by Steven Ertelt
March 2, 2006
Annapolis, MD (LifeNews.com) — A measure to spend taxpayer dollars on embryonic stem cell research in Maryland has advanced to the state House and probably has enough votes there to be approved. Pro-life lawmakers tried to amend the bill to make it more palatable but their efforts failed.
A similar measure is expected to be before the state Senate, likely next week, and pro-life lawmakers there plan to renew a filibuster that stopped the legislation last year.
The two bills do have some differences. The Senate version leaves it up to the governor to determine how much in public funds to spend on the controversial research, while the House bill includes $25 million in annual funding.
House lawmakers tried to amend the bill to remove a provision saying embryonic stem cell research should be given priority over adult stem cells, even though it has never helped a patient. Adult stem cell research has yielded treatments for dozens of diseases and conditions.
House Minority Whip Anthony O’Donnell, a Republican, told delegates it would be a mistake to give a preference "to research that has not helped out anyone as yet."
Money spent on adult stem cells "will offer the best hope for our citizens seeking cures for incurable diseases," he said, according to an AP report.
But Delegate Peter Hammen, a Democrat, said the bill backs embryonic stem cell research first because President Bush has limited the use of taxpayer dollars for it.
Lawmakers rejected O’Donnell’s amendment on a 83-53 vote.
The House also defeated pro-life amendment to remove the funding from the bill, and to prohibit using state money for research on human embryos.
Lawmakers who back the Senate bill may change the wording of their legislation in order to get more support in the state Senate and from Gov. Bob Ehrlich.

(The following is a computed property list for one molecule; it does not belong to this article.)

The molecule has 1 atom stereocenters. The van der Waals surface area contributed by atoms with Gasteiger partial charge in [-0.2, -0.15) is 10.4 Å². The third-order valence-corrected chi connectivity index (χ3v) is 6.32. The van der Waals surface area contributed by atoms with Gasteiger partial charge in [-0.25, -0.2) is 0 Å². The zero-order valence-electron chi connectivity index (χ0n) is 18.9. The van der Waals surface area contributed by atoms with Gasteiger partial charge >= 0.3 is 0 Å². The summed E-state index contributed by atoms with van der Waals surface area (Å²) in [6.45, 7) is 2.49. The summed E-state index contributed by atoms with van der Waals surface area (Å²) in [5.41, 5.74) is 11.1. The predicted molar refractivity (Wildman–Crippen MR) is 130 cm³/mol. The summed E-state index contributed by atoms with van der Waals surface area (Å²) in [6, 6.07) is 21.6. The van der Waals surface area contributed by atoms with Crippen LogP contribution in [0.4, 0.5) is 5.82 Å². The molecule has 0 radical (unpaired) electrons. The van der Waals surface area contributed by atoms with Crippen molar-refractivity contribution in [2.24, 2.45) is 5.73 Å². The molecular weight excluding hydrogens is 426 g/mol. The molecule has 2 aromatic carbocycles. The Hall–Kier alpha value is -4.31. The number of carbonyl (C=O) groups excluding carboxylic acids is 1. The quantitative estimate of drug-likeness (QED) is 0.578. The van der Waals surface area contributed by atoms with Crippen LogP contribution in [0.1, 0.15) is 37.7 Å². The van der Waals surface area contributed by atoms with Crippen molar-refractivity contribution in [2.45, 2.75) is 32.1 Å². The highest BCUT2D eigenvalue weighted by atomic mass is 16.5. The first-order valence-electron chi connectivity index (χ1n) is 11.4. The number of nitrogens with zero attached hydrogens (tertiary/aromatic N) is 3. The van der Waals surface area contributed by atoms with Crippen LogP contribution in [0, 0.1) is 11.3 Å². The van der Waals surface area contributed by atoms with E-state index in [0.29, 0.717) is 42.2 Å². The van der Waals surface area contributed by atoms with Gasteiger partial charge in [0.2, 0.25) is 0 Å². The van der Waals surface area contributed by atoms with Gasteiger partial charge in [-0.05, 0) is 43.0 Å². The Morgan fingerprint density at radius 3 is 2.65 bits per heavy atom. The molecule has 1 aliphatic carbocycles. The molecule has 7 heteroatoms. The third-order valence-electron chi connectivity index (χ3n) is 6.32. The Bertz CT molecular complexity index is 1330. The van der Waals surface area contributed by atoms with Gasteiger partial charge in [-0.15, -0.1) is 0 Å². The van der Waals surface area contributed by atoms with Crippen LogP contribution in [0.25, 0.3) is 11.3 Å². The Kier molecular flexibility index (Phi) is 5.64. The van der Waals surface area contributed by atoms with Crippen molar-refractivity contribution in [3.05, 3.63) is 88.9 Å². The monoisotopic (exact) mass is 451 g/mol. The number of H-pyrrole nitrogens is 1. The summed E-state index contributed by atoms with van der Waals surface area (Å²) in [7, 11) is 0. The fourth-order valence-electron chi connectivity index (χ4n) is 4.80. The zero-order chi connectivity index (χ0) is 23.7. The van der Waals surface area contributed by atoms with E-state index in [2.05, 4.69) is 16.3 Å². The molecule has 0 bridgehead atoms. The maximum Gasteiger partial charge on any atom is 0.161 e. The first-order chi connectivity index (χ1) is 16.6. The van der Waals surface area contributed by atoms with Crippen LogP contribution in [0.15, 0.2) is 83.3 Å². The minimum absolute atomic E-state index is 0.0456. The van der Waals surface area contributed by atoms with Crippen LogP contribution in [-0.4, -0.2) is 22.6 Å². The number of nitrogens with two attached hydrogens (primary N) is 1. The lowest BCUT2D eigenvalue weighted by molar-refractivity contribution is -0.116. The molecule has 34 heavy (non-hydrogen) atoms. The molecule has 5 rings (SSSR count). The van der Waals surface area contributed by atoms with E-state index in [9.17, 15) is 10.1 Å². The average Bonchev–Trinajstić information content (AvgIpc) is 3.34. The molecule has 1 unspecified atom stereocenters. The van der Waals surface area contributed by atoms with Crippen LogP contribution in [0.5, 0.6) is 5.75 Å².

Discussion has been underway for more than a week to change the language of the bill, which currently would fund only embryonic stem cell research, to contain neutral language that would allow funding for both embryonic and adult stem cells.
Senate Democrats who support the measure are looking to drop the words "embryo" and "embryonic" from the bill altogether in a move they hope will gain support.
Senate Minority Leader Lowell Stoltzfus told the Sun he still has the votes needed to prevent a vote on the embryonic stem cell research bill.
"The landscape hasn’t changed a lot as far as I can see," he said.
A representative of Governor Ehrlich said he is pursuing a proposal he’s already put forward and would be unlikely to support a revised bill.
Ehrlich has proposed $13.5 million in spending for a new medical research center in Baltimore and another $20 million for stem cell research projects. His plan calls for a technology development group governed by the state to determine what kind of research the $20 million will fund.
TAKE ACTION: Contact your state Representative and Senator and urge strong opposition to embryonic stem cell research. You can find contact info at – https://mlis.state.md.us.